Political rallies send shivers

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At moments, I was genuinely afraid.

Not of the thing in my closet this time but of a group of ordinary people like myself. Ordinary people of a singular mind crammed into one tiny room like ammunition in a magazine. Explosive. Big dogs on leashes that have frayed down to nothing.

Political rallies have always made me uneasy. The person who spoke quietly about the weather moments ago has transformed, before my eyes, into a fist-pumping, teeth-grinding frame of fury. His eyes have gone dark. He grips a tattered campaign sign like a Viking grips his battle ax.

Riled by the candidate, the crowd becomes a single organism, one whose sole ambition is to do no less than change the world. They scowl when he does. They chant when he gives them the cue. They shout and hiss and hang on his every word. For that hour or two or three, the men and women at the rally are every bit as transfixed as a child mesmerized by the musical stylings of Charlie Waffle.

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He can drive them into a rage or fill their hearts with hope. He can make them laugh or make them spit out the names of his rivals. For as long as the candidate delivers his message, he controls the room. Normally staid housewives will reach levels of anger they did not know they possessed. Mousy men will find themselves roaring like lions.

When a single person vows to protect your freedoms and share your ideals, you will embrace him like a tire tube in rough waters. When 200 or 500 or 1,000 are there, you can feel the power of it. It radiates heat like a house fire. And there are the moths swarming furiously to that fire, battering each other as they go, prizing that glow above all else. It makes them crazy.

And frankly, I want to go hide in the men’s room until it’s over.

Maybe it’s because I’ve never felt that kind of passion for anything political. Certainly, I’ve never felt it for some strange man or woman with either a mule or an elephant as a mascot.

Maybe one day I’ll start to understand my own ideals enough that I’ll be more concerned about keeping them safe. And then I’ll find myself in a roiling mass of human bodies thrashing like ants on a dropped bit of candy. And become so enamored of one potentially great leader that I’ll scream myself hoarse along with the rest of you.

Until then, it just freaks me out. Best I can guess, 75 percent of the people who attend political rallies don’t just “agree with a lot of what this guy has to say.” They LOVE EVERYTHING ABOUT THE MAN AND WILL SET THEMSELVES ON FIRE IF IT WILL HELP SEND HIM SOARING INTO THE WHITE HOUSE!!!!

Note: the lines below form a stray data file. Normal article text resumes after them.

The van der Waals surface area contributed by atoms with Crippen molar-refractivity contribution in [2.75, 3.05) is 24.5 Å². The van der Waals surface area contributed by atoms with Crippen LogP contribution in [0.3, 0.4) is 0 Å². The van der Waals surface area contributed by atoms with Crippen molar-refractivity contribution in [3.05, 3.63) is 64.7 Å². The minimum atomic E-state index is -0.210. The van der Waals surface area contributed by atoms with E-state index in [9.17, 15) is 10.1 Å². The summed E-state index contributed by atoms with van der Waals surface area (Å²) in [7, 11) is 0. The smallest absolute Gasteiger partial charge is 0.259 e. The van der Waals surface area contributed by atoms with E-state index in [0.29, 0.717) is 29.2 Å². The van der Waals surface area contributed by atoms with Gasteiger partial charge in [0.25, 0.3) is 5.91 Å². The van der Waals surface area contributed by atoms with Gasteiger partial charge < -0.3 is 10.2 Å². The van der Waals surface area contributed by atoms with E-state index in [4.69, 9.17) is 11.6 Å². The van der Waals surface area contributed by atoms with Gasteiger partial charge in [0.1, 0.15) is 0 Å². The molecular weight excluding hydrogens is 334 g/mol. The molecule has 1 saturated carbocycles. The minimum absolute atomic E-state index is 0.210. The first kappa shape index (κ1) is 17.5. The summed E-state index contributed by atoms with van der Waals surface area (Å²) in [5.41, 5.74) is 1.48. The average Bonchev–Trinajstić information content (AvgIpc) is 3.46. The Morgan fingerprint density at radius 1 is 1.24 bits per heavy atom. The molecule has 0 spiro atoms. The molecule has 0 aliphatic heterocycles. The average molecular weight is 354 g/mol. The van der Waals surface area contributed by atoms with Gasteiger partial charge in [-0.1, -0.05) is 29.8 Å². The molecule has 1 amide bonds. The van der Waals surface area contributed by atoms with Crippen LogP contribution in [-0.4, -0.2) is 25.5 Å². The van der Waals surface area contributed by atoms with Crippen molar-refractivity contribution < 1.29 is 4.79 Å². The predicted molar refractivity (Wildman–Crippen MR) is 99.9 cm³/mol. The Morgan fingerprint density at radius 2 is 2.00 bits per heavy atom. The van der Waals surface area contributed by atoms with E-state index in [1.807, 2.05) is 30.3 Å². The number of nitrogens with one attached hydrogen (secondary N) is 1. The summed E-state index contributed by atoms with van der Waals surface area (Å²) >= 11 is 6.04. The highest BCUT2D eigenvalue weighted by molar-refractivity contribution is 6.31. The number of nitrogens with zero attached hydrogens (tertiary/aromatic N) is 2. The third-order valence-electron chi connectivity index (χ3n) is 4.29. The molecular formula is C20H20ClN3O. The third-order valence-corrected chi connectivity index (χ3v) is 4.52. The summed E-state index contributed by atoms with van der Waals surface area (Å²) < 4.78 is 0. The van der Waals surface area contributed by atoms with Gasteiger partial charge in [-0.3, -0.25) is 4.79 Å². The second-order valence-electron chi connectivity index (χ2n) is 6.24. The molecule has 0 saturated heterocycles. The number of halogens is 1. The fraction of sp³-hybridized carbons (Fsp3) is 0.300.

For the entire campaign season — which is, let’s face it, always — they will live this way. In all capital letters where their party or their candidate is concerned.

None of this is dependent upon party. Zealousness is zealousness, whether you’re a Republican, a Democrat, a Druid, or whatever. And maybe that’s how it’s supposed to be. You go all in or you don’t go at all. If you don’t screech until your throat bleeds and pump your fist until your arm is empty of blood, you’re not doing enough.

It just unnerves me, OK? And I’m not alone. After a recent rally, I got this message from a local woman: “Am I the only one that thinks political rallies are creepy? I get this feeling that after the thunder of applause they could start passing out Kool-Aid and everyone would be on board!”

Is that too strong? Beats me. I just know that for the hour or so that I was in that room, it felt like a rock concert without the music, acid and lovemaking in the bathroom. It felt like a barely contained revolt, a powerful thing tottering on an invisible wall dividing peace from chaos. It felt just a few steps shy of torches and an angry march through the streets.

There was this beefy, younger kid who kept pacing in circles like a cat getting ready to lie down. His mouth kept moving like he was chewing something distasteful. He would stop briefly as the speaker hit upon a vital point and his eyes would go wide. Then he’d begin to pace again, grunting what sounded like “Uh huh! Uh huh!” deep in his throat. All night long while the great man stood at the podium.

There was a pretty, athletic woman who held a young girl up high for a better view. Whenever the really big stuff was addressed on stage, and applause exploded like a round of firecrackers, she’d shake the girl and hold her up even higher, like an offering.

Every one of these events feels, to me, like the precursor to an ugly, world-changing event. Like something that might be captured in blurry, unsteady video footage to be played over and over on the History Channel.

And it creeps me out, in case I haven’t mentioned that. Which is quite likely an overreaction. Remember, I’m the guy who runs shrieking whenever he sees an ice cream truck.

Ah, now I’m thinking about ice cream trucks. All in all, this has been a fairly horrifying week for me.

Mark LaFlamme is a Sun Journal staff writer. You can easily scare the bejesus out of him at mlaflamme@sunjournal.com.

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